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Kritische Bemerkungen zur Geschichte der religiösen Toleranz und zur Tradition der Lessing'schen Ringparabel

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Although the medieval tradition of the famous parable which stands in the centre of Lessing's Nathan der Weise is quite well known, the present writer holds that the older versions of this motive are usually misinterpreted, being habitually read in the light of the German poet's text written during the age of enlightenment. An analysis, however, of the original stories of Etienne de Bourbon, Busone, Boccaccio et al., shows that their real aim was to illustrate an aporia and the shrewdness necessary to escape from it, not to call for religious tolerance. Indeed, the latter idea grew out of the disasters of the Thirty Years' War only, and was nearly completely alien to the Middle Ages. The few exceptions (Wolfram von Eschenbach, Ramon Llull, Nicolaus Cusanus) — and their limitations — are briefly discussed.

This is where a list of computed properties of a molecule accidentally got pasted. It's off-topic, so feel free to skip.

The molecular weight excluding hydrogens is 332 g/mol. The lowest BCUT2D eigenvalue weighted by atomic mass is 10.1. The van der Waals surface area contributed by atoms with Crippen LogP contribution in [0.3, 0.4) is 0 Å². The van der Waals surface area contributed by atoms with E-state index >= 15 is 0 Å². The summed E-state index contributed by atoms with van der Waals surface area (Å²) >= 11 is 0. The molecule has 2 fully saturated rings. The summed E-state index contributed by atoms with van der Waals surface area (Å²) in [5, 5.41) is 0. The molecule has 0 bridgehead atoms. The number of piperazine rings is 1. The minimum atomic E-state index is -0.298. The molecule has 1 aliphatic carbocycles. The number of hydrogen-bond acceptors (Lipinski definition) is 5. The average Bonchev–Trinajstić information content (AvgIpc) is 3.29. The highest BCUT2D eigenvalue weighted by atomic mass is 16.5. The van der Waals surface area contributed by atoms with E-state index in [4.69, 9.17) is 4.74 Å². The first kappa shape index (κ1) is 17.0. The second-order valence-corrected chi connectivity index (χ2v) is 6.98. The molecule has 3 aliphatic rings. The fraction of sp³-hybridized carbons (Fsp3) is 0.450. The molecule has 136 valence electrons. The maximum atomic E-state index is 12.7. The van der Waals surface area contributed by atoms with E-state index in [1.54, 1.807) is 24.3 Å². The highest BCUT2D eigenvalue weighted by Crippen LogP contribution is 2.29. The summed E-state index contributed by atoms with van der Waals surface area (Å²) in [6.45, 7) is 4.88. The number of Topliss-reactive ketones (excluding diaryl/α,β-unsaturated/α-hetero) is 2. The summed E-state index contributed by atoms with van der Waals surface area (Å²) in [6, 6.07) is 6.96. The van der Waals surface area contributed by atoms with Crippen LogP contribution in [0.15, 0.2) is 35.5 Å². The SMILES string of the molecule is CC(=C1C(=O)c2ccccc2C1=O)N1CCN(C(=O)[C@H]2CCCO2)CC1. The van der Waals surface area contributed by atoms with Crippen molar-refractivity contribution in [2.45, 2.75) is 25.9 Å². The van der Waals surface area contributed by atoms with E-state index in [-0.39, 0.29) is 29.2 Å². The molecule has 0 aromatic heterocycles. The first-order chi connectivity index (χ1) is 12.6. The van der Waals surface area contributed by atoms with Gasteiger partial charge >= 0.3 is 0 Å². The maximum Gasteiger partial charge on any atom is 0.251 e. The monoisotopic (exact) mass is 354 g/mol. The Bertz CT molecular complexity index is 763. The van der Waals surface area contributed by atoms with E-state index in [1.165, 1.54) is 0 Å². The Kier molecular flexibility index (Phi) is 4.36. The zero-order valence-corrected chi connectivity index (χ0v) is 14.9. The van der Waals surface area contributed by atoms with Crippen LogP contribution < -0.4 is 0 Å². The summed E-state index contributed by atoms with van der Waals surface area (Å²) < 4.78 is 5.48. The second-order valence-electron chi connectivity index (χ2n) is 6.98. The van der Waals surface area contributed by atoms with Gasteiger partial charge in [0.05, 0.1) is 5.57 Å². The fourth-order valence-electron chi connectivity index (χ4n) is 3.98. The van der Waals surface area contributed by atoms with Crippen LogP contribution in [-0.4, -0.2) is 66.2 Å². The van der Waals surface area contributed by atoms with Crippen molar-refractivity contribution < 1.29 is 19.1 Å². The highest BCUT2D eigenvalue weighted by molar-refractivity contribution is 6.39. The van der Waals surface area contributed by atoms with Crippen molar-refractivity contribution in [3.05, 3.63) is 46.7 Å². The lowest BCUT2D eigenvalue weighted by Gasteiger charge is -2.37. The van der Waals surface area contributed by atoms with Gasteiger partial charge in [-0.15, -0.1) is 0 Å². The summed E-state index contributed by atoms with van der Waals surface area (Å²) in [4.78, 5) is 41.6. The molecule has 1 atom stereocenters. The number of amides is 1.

Affiliations: 1: Institut für Wirtschafts- und Sozialgeschichte, Universität Wien, Universitäts-Hauptgebäude, Dr. Karl Lueger-Ring 1, A-1010 Wien, Österreich;, Email: peter.dinzelbacher@aon.at

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